As summertime approaches, most finally have the time to curl up with the books they have put off reading all year. Busy schedules, family life, and stress at work prevent us from finding time for ourselves, but reading is the one thing that allows me an escape from the daily chaos that is my life. My Mother instilled the value of reading in me, something we both treasure dearly. As summer approaches, and we prepare for vacations, I’d like to introduce some of my favorite books that for great summer reading. Not all are new releases, or even New York Times bestsellers, but I’ve read each of them and they are very much worth your time. So without further ado, my first recommendation is ‘Babylon Rolling’ by Amanda Boyden.
If you read the cover of ‘Babylon Rolling’ you’d rightfully assume it’s a story about a diverse neighborhood in New Orleans prior to Hurricane Katrina, but this book is so much more. It’s a book that provokes thought, and surprisingly I felt myself relating to the storyline because I too have lived in a time when I thought my little neighborhood was everything until some terrible event woke me up.
Let me start with an excerpt from the prologue of the book which immediately drew me in: If we decide to, we can tell you who New Orleans is. New Orleans is the old man who cannot read. Still, he buys the paper every day. He touches the face of murderers and commits them to memory. And New Orleans is the slack-jawed woman, too full of Sunday dinner to move from the table, staring at her haystacked pile of turkey neck bones. We love a place that cannot be saved by levees. We are brilliant losers. But, of course, those of us living Uptown on Orchid Street do not know this yet. Katrina is a year away.
I’ve never been to New Orleans, although through friends and family I’ve heard enough stories to gage an assumption on what the city is like. Living in Manhattan, I am used to diversity, change, unique situations, and chaos, so in ways New Orleans doesn’t sound unlike NYC. Horrific events, natural and unnatural, affect people in different ways as I learned in this book. What I didn’t expect to feel was such a personal connection to this story. The prologue immediately made me realize that if I had written a book prior to September 11, this is probably how it would start.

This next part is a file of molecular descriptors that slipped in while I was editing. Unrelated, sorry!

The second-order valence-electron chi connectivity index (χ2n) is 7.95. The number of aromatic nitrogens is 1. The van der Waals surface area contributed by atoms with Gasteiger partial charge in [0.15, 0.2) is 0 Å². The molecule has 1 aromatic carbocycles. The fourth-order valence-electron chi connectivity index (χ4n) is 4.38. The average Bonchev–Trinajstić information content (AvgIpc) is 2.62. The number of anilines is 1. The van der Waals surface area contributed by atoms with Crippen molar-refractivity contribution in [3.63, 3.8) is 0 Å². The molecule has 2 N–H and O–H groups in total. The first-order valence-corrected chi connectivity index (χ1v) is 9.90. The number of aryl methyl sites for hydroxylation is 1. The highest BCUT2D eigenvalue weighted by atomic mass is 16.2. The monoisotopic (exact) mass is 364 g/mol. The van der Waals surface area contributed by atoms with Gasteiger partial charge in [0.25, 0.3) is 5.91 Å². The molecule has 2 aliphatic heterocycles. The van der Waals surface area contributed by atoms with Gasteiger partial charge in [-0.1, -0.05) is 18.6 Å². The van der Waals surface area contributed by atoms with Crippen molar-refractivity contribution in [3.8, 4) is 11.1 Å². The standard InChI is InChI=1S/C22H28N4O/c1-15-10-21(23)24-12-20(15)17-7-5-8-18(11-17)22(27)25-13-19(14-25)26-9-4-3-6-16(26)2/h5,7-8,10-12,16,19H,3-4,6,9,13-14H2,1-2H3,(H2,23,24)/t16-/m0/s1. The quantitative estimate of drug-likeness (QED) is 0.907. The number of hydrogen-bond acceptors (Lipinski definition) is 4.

The tragedy of Hurricane Katrina was to New Orleans what the tragedy of 9/11 was to NYC. I felt that association instantly as both cities were under siege, and defiance by the people who called it home helped others unite and salvage what was left of their great city. If I wrote a book post 9/11, it would read very differently than pre-9/11 because I am no longer the same person. I couldn’t help but feel like Amanda Boyden was speaking to me, both of us having been through such a personal and devastating loss. When I met Amanda Boyden I asked her when she decided to write Babylon Rolling and her response was just as I had suspected: post Katrina. Babylon Rolling is her love letter to her adopted city of New Orleans, which she now calls home, and she wanted to capture this magical place in all its glory. Boyden grew up in Chicago and St. Louis, so the fact that she decided to stay put in New Orleans shows her bravery. This is her home now and nothing was going to make her leave. I recalled how in the days after 9/11 people fled the city, moving back to their hometowns outside of New York. I commented to a friend, where do you go when this IS your hometown? Obviously, Boyden felt the same way.